The elephant in the room and other curiosities
I was thinking it. You’re thinking it – or at least you have. What if one snake bit another snake? It’s the elephant in the room and I chuckled with glee when Venom answered this question. The truth is, self-immunity to venoms remains a poorly studied area.
The male Platypus is somewhat resistant to stings from other males and this is thought to underlie the arms race evolution of its insanely pain-inducing sting. But you also have the Australian Death Adder (Acanthophis antarcticus) which can sometimes be immune to, and also die from, envenomation from the same species. Yet, there are others like the Fattail Scorpion (Androctonus australis) which is immune to its own venom, even though the same concentration of venom will kill a crayfish.
Ever wondered what a bee sting feels like on your hand compared to your lip? Or your toe compared to your… scrotum? Well, Venom goes there, highlighting just how venoms are context and location dependent in order for them to be effective weapons of defence or predation.
Should I suck the venom out? The obvious answer is ‘No!’ but in Venom I soon learnt more about venom’s influence in human culture and our attempt to harness its power over the centuries.
Native American groups based in the area of California would embark on vision quests by swallowing balls of Harvester Ants (Pogonomyrmex californicus) that would bite their innards, inducing a loss of consciousness and powerful hallucinations.
Theriac, which included viper flesh, opium and ground-up mummy – yes, the Egyptian kind – was used to treat snakebite up until the 1800s.
Today a more exacting, scientific approach is taken and the power of venoms and their individual components are being examined for use in a range of applications, including erectile dysfunction, diabetes, and multiple sclerosis.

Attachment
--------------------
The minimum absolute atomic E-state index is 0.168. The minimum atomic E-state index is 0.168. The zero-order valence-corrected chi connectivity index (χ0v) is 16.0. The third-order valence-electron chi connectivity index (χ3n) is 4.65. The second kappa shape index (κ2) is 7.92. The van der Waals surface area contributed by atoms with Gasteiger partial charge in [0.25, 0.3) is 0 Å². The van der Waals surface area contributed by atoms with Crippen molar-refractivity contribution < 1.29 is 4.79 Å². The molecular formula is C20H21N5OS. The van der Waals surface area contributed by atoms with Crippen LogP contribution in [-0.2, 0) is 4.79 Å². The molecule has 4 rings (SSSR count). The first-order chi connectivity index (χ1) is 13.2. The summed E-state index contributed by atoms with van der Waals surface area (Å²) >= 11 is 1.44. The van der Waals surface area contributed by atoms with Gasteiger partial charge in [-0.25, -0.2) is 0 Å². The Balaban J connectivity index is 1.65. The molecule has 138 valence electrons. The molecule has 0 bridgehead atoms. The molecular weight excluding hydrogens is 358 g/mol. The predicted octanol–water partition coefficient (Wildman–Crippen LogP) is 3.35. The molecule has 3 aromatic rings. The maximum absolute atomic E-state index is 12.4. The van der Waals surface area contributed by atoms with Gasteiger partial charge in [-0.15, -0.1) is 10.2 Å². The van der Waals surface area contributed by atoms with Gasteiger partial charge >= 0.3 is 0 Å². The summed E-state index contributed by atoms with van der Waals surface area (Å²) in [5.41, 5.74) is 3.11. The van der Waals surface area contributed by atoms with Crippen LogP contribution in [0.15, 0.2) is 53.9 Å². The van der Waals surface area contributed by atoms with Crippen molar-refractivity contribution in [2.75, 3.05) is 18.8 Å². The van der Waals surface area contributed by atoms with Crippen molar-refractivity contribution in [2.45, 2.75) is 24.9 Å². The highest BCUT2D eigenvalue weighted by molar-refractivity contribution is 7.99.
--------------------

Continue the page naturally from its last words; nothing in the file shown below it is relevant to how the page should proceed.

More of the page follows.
A tale for young and old
When reading Venom, my 10-year-old self came alive during the gruesome tales of zombies and aliens eating their hosts from the inside out. As an adult reading Venom, I was taken on a journey delving into the beautiful complexity and stunning evolution of venoms, from their microscopic biochemical make-up through to their pharmaceutical applications.
Venom is uniquely positioned to inform both young and adult readers for its appealing – and frankly, entertaining – grisly contents, as well as its detailed examination of venom’s biochemical complexity. In both cases, it is an easy read and jargon is masterfully avoided where possible or explained where necessary.
Venom will fill you with awe, admiration and respect for a range of animals that are instinctively feared and perhaps unjustly treated as a result. Even as an adult, it is an entertaining read that will answer questions, dispel myths, and provide you with great ‘Did-you-know’ conversation starters for around the campfire.
Purchase your copy of Venom from CSIRO Publishing.
Banner image of an Eastern Brown Snake courtesy of SuperJew (Own work) [CC BY-SA 4.0 (https://creativecommons.org/licenses/by-sa/4.0)], via Wikimedia Commons.